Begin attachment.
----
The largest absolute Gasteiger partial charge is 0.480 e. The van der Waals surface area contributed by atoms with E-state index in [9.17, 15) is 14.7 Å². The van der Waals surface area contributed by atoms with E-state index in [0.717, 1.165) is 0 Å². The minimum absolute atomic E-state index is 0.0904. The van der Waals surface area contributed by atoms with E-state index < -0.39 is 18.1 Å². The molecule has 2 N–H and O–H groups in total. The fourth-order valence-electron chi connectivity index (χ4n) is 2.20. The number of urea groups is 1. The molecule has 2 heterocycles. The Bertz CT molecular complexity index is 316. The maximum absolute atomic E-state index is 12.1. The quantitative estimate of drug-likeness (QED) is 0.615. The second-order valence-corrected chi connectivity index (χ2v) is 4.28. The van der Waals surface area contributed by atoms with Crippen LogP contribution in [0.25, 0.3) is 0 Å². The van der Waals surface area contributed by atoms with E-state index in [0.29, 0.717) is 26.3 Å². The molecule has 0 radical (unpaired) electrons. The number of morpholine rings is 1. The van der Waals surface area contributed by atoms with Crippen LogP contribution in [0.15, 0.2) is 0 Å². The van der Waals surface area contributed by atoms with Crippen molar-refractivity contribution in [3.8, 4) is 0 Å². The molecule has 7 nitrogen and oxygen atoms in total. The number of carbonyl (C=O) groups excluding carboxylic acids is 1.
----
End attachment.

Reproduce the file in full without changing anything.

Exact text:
The largest absolute Gasteiger partial charge is 0.480 e. The van der Waals surface area contributed by atoms with E-state index in [9.17, 15) is 14.7 Å². The van der Waals surface area contributed by atoms with E-state index in [0.717, 1.165) is 0 Å². The minimum absolute atomic E-state index is 0.0904. The van der Waals surface area contributed by atoms with E-state index < -0.39 is 18.1 Å². The molecule has 2 N–H and O–H groups in total. The fourth-order valence-electron chi connectivity index (χ4n) is 2.20. The number of urea groups is 1. The molecule has 2 heterocycles. The Bertz CT molecular complexity index is 316. The maximum absolute atomic E-state index is 12.1. The quantitative estimate of drug-likeness (QED) is 0.615. The second-order valence-corrected chi connectivity index (χ2v) is 4.28. The van der Waals surface area contributed by atoms with Crippen LogP contribution in [0.25, 0.3) is 0 Å². The van der Waals surface area contributed by atoms with E-state index in [0.29, 0.717) is 26.3 Å². The molecule has 0 radical (unpaired) electrons. The number of morpholine rings is 1. The van der Waals surface area contributed by atoms with Crippen LogP contribution in [0.15, 0.2) is 0 Å². The van der Waals surface area contributed by atoms with Crippen molar-refractivity contribution in [3.8, 4) is 0 Å². The molecule has 7 nitrogen and oxygen atoms in total. The number of carbonyl (C=O) groups excluding carboxylic acids is 1.